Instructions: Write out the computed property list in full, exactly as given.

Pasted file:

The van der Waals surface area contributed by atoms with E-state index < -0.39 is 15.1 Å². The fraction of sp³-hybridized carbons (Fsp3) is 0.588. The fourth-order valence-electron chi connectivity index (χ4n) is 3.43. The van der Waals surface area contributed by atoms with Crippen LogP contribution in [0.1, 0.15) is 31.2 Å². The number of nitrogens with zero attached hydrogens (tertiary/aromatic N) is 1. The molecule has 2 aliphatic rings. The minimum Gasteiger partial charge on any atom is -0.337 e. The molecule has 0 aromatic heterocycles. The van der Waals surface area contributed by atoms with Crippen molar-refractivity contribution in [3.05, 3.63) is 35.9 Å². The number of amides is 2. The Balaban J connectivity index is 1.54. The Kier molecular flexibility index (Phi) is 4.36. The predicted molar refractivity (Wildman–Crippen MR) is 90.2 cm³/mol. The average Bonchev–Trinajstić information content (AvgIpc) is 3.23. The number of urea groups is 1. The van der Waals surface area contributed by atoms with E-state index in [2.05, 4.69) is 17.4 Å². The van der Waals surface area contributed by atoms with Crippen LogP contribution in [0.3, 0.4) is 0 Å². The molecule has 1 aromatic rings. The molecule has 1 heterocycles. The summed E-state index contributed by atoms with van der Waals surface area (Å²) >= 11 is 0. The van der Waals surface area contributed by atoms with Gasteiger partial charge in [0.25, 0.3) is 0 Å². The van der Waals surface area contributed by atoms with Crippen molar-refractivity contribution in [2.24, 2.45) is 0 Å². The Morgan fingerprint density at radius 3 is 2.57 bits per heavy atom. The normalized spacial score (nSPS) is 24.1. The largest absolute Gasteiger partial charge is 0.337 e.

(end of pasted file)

The van der Waals surface area contributed by atoms with E-state index < -0.39 is 15.1 Å². The fraction of sp³-hybridized carbons (Fsp3) is 0.588. The fourth-order valence-electron chi connectivity index (χ4n) is 3.43. The van der Waals surface area contributed by atoms with Crippen LogP contribution in [0.1, 0.15) is 31.2 Å². The number of nitrogens with zero attached hydrogens (tertiary/aromatic N) is 1. The molecule has 2 aliphatic rings. The minimum Gasteiger partial charge on any atom is -0.337 e. The molecule has 0 aromatic heterocycles. The van der Waals surface area contributed by atoms with Crippen molar-refractivity contribution in [3.05, 3.63) is 35.9 Å². The number of amides is 2. The Balaban J connectivity index is 1.54. The Kier molecular flexibility index (Phi) is 4.36. The predicted molar refractivity (Wildman–Crippen MR) is 90.2 cm³/mol. The average Bonchev–Trinajstić information content (AvgIpc) is 3.23. The number of urea groups is 1. The van der Waals surface area contributed by atoms with E-state index in [2.05, 4.69) is 17.4 Å². The van der Waals surface area contributed by atoms with Crippen LogP contribution in [0.3, 0.4) is 0 Å². The molecule has 1 aromatic rings. The molecule has 1 heterocycles. The summed E-state index contributed by atoms with van der Waals surface area (Å²) >= 11 is 0. The van der Waals surface area contributed by atoms with Gasteiger partial charge in [0.25, 0.3) is 0 Å². The van der Waals surface area contributed by atoms with Crippen molar-refractivity contribution in [2.24, 2.45) is 0 Å². The Morgan fingerprint density at radius 3 is 2.57 bits per heavy atom. The normalized spacial score (nSPS) is 24.1. The largest absolute Gasteiger partial charge is 0.337 e.